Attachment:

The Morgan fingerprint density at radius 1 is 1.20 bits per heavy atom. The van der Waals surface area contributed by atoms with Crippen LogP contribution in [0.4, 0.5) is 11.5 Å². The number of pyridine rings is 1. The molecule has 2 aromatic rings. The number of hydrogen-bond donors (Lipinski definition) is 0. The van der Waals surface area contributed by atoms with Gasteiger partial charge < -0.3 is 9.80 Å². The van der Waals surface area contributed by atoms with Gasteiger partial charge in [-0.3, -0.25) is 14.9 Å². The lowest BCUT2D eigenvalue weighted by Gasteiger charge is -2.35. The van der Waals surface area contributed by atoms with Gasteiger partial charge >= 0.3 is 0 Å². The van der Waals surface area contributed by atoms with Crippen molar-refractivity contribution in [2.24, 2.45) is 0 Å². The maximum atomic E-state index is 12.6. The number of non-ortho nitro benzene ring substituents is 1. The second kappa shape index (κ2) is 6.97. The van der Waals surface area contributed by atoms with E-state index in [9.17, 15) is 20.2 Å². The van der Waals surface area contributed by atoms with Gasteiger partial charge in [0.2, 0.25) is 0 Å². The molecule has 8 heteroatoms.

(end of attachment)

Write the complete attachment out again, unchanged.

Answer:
The Morgan fingerprint density at radius 1 is 1.20 bits per heavy atom. The van der Waals surface area contributed by atoms with Crippen LogP contribution in [0.4, 0.5) is 11.5 Å². The number of pyridine rings is 1. The molecule has 2 aromatic rings. The number of hydrogen-bond donors (Lipinski definition) is 0. The van der Waals surface area contributed by atoms with Gasteiger partial charge < -0.3 is 9.80 Å². The van der Waals surface area contributed by atoms with Gasteiger partial charge in [-0.3, -0.25) is 14.9 Å². The lowest BCUT2D eigenvalue weighted by Gasteiger charge is -2.35. The van der Waals surface area contributed by atoms with Gasteiger partial charge >= 0.3 is 0 Å². The van der Waals surface area contributed by atoms with Crippen molar-refractivity contribution in [2.24, 2.45) is 0 Å². The maximum atomic E-state index is 12.6. The number of non-ortho nitro benzene ring substituents is 1. The second kappa shape index (κ2) is 6.97. The van der Waals surface area contributed by atoms with E-state index in [9.17, 15) is 20.2 Å². The van der Waals surface area contributed by atoms with Gasteiger partial charge in [0.2, 0.25) is 0 Å². The molecule has 8 heteroatoms.